Our worlds have grown again, but this time we’re being more deliberate in designing the landscape, and building worlds that are rich with substance and meaning, more varied and beautiful than before. Of all the places to find what satisfies our souls, there’s no better place than across the table from people we care about, with food that also satisfies our hunger for more.



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A ‘cheeky’ seat takes out the top prize at Australia’s Next Top Designers Awards

A cash prize from Kanebridge Quarterly magazine, offered for the first time this year, drew a record number of entries for the design competition

By KANEBRIDGE NEWS
Mon, Jun 17, 2024 2 min

A versatile stool with a sense of fun took out the top prize at the Australia’s Next Top Designers awards at Design Show Australia last week.

The ‘Cheeky’ stool designed by Maryam Moghadam was the unanimous winner among the judging panel, which included Kanebridge Quarterly magazine Editor in Chief, Robyn Willis, Workshopped Creative Director Olaf Sialkowski, Design Show event organiser, Andrew Vaughan and Creative Director at Flexmirror Australia, Matt Angus.

Designed as an occasional stool or side table, the Cheeky stool comes in a range of skin tones. The judges applauded its commercial applications, its flexibility to work in a range of environments, and its sense of play.

In accepting the $10,000 prize, designer Maryam Moghadam quipped she was pleased to see ‘other people find bums as funny as I do’. A finalist at last year’s awards, Moghadam will put the prize money towards bringing her product to market.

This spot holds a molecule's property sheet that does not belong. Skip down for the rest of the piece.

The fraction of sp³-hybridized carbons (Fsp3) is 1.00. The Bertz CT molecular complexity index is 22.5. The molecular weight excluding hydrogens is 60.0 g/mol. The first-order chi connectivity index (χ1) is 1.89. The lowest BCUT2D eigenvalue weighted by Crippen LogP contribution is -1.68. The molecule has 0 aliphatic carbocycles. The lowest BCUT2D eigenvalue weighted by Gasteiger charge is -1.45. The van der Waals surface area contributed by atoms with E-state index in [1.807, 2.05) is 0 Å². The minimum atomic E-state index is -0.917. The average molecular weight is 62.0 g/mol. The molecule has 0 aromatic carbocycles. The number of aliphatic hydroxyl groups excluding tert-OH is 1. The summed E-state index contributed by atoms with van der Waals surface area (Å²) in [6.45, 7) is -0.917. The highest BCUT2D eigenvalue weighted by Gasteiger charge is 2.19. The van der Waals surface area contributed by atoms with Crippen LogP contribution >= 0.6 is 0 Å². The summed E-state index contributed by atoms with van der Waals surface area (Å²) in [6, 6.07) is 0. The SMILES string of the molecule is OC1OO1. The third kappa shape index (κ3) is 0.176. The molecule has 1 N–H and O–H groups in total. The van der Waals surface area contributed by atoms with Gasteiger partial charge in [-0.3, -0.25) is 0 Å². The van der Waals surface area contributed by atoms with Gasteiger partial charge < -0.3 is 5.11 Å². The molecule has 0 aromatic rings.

Winner Maryam Moghadam said the $10,000 prize money would be put towards developing her product further for market.

Australia’s Next Top Designers is in its fourth year, but this is the first year a cash prize has been offered. Kanebridge Quarterly magazine has put up the prize money to support the next generation of emerging industrial design talent in Australia.

Editor in Chief Robyn Willis said the cash prize offered the winner the opportunity to put the money towards whatever aspect of their business it would most benefit.

“That might be prototyping their product further, spending on marketing, or simply paying for travel or even childcare expenses to allow the designer to focus on their work and take it to the next stage,” she said. “We’re thrilled to be supporting this design program and nurturing emerging design in a very practical way.”

The Coralescence lamps from the Tide Pool series by Suzy Syme and Andrew Costa had strong commercial applications, the judges said.
The Mass lamp by Dirk Du Toit is crafted from FSC-certified oak or walnut.

Two finalists were also awarded ‘highly commended’ by the judges — Mass lamp by Dirk Du Toit and the Coralescence lights from Suzy Syme and Andrew Costa at Tide Pool Designs. The judges agreed both products were beautifully resolved from a design perspective, as well as having strong commercial applications in residential and hospitality design.